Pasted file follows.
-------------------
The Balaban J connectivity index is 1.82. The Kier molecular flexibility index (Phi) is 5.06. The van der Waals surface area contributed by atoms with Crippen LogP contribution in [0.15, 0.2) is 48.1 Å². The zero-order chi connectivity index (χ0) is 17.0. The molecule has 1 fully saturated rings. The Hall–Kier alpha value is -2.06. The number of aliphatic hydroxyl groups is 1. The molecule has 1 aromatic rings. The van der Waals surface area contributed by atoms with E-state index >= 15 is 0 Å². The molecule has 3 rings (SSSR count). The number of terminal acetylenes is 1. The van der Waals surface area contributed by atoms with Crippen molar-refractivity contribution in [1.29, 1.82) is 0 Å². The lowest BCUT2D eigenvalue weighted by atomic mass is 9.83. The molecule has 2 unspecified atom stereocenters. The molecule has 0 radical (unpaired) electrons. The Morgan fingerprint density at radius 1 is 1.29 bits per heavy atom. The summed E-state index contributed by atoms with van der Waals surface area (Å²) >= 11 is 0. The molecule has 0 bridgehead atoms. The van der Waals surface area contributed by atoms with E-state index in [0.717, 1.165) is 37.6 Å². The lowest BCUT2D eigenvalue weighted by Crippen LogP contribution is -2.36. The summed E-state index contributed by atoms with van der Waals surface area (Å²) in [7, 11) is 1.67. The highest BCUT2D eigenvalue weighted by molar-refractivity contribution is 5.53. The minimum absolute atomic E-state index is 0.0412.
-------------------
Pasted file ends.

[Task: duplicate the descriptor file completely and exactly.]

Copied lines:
The Balaban J connectivity index is 1.82. The Kier molecular flexibility index (Phi) is 5.06. The van der Waals surface area contributed by atoms with Crippen LogP contribution in [0.15, 0.2) is 48.1 Å². The zero-order chi connectivity index (χ0) is 17.0. The molecule has 1 fully saturated rings. The Hall–Kier alpha value is -2.06. The number of aliphatic hydroxyl groups is 1. The molecule has 1 aromatic rings. The van der Waals surface area contributed by atoms with E-state index >= 15 is 0 Å². The molecule has 3 rings (SSSR count). The number of terminal acetylenes is 1. The van der Waals surface area contributed by atoms with Crippen molar-refractivity contribution in [1.29, 1.82) is 0 Å². The lowest BCUT2D eigenvalue weighted by atomic mass is 9.83. The molecule has 2 unspecified atom stereocenters. The molecule has 0 radical (unpaired) electrons. The Morgan fingerprint density at radius 1 is 1.29 bits per heavy atom. The summed E-state index contributed by atoms with van der Waals surface area (Å²) >= 11 is 0. The molecule has 0 bridgehead atoms. The van der Waals surface area contributed by atoms with E-state index in [0.717, 1.165) is 37.6 Å². The lowest BCUT2D eigenvalue weighted by Crippen LogP contribution is -2.36. The summed E-state index contributed by atoms with van der Waals surface area (Å²) in [7, 11) is 1.67. The highest BCUT2D eigenvalue weighted by molar-refractivity contribution is 5.53. The minimum absolute atomic E-state index is 0.0412.